"So, you know, I supported, as you know, Marco Rubio. I supported Mike Huckabee. But I also pledged, as many people did, to support the nominee of the party. There's a reason you engage in that. And so these are tough times, campaigns bring out sometimes not the best of people. And so, sure, there's a line that's always crossed. But you vote for a team and in this instance, I look at the future direction of the country and I've made my decision."
Later in the news conference, another exchange:
Question: "Just to be clear, do you believe that the actions that Donald Trump described in that video would be sexual assault if it happened?"
Hutchinson: "Yes. Yes."
Question: "That not enough to concern you enough to consider not supporting him."
Hutchinson: "I've already articulated my view on that. Regretfully, Donald Trump says things. And, you know, as you said, 'If they were true, would they be?' We don't know whether that's true or not. He's making a statement. But it is very disappointing — it's unconscionable. You don't have that kind of language in a locker room or in a private context. We need to respect and uplift women, including — well, all aspects. And that's not doing that in that language."
Question: "I would like to follow up with that. It's not just that it's language now, with the news story coming out that women are saying that he actually acted on the things that he was previously talking about. So going back to someone else's question, should those women who were quoted in the New York Times story be believed about what they're describing as sexual assault?"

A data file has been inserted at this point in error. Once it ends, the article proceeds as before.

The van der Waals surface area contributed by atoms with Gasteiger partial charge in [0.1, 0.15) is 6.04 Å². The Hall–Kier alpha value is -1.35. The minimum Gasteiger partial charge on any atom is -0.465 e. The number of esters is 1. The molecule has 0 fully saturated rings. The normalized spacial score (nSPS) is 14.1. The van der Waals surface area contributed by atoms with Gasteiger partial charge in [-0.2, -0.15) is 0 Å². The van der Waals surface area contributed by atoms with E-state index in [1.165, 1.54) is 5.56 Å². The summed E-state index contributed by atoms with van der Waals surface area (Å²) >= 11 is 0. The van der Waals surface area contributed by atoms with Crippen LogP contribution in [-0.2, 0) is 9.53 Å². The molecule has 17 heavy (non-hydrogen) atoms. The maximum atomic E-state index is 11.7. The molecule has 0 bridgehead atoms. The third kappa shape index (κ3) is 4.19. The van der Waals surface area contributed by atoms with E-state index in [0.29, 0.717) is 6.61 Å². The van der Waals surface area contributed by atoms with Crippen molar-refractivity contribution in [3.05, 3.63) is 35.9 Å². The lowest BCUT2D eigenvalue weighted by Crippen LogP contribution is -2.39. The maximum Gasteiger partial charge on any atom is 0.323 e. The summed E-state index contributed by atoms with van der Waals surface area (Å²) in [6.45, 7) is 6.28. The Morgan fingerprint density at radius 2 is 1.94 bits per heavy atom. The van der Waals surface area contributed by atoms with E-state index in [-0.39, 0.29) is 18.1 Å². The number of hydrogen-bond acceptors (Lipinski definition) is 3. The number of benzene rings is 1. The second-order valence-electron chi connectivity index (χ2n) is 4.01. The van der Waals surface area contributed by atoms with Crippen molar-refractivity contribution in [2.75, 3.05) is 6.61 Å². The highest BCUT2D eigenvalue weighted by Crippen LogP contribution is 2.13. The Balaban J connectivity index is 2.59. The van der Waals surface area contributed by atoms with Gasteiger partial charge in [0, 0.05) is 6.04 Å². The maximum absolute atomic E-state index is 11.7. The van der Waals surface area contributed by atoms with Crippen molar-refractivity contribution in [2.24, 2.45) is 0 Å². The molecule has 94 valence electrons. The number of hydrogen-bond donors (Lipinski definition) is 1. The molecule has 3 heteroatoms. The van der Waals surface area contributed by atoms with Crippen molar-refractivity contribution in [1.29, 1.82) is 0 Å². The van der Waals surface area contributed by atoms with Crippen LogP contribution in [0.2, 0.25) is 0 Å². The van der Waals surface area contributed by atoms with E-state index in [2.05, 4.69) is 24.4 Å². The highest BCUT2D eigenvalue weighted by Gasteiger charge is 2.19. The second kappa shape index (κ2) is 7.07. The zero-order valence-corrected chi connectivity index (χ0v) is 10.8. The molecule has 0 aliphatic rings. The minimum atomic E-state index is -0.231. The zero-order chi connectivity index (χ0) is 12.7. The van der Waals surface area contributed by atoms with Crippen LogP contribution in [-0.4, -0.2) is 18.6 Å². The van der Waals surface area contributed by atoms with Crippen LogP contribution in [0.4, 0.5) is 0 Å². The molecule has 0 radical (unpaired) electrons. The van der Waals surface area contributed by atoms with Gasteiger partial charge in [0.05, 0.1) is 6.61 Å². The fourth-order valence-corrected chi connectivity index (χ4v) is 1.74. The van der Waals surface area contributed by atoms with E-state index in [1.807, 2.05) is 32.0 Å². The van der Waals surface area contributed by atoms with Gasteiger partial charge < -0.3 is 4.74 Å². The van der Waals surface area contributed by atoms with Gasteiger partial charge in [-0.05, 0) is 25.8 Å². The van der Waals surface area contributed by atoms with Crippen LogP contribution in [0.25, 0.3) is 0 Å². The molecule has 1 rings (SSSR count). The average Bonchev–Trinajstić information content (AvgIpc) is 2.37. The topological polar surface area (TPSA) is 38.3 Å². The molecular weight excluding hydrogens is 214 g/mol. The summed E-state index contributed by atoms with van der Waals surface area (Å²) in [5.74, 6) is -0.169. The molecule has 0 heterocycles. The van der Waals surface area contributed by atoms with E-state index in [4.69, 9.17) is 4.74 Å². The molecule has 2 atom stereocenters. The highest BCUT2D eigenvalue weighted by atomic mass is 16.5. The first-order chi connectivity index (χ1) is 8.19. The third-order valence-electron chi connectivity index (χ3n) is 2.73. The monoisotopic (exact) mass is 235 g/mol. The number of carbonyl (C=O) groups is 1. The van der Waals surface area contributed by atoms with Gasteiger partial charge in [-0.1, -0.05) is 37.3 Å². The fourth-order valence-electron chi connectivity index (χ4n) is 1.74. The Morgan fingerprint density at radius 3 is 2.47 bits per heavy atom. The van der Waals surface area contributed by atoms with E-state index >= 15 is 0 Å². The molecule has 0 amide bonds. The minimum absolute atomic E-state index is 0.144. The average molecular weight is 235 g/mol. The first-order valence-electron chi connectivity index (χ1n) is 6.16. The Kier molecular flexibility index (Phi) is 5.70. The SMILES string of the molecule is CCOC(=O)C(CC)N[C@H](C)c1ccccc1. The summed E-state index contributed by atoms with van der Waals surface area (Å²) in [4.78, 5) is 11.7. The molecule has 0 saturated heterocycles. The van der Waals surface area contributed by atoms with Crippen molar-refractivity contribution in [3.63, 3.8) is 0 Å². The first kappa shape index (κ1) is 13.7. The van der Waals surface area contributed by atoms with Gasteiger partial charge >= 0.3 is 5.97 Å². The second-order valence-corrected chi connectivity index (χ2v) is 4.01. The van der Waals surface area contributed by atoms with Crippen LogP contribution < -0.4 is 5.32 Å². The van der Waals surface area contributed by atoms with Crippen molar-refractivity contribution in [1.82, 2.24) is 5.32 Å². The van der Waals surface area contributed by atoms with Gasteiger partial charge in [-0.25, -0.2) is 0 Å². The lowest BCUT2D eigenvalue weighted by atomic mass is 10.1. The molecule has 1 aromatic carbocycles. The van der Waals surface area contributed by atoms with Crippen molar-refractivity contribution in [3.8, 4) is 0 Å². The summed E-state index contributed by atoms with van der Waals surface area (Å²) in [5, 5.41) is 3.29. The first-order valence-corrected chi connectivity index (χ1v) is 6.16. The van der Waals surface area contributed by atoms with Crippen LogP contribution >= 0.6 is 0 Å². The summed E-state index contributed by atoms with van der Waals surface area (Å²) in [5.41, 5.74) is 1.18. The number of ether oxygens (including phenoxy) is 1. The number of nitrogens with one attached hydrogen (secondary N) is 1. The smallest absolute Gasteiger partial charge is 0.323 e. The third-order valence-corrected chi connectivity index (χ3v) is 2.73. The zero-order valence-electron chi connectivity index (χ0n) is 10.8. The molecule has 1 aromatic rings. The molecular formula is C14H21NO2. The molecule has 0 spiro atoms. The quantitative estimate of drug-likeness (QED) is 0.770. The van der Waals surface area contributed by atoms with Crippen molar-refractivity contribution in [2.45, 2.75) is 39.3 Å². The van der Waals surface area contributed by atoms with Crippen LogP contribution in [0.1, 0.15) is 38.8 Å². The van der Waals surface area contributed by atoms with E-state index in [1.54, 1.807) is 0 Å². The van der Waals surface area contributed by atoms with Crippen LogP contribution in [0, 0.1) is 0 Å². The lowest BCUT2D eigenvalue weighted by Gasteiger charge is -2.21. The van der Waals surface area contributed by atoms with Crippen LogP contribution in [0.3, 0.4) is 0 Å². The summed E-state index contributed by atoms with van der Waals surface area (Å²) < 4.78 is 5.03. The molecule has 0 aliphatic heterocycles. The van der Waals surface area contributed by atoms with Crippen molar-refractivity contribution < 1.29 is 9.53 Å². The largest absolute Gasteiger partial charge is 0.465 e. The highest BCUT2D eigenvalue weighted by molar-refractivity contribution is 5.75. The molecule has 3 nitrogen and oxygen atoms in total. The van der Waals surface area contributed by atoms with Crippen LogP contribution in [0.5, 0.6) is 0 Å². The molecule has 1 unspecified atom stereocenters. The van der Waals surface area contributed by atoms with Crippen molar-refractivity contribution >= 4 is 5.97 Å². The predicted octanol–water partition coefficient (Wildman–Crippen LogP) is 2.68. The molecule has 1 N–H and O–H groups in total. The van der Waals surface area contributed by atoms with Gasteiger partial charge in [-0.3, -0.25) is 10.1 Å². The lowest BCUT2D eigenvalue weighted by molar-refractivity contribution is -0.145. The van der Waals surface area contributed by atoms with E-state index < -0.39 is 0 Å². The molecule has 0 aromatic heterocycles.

Hutchinson: "I have not looked into that. I don't know the details of that. The public has to weigh that. I think some of these are multiple decades old. That does not necessarily make a difference. You know, I think that you've got women that's making complaints of sexual inappropriate conduct on both sides of the fence, and you could ask the same question; 'Should Juanita Broaddrick be believed? Should the other women that have raised issues be believed?' And as a person, I take all those allegations very seriously. But in the context of a political campaign, it gets very muddy. And so the American people just have to decide those issues."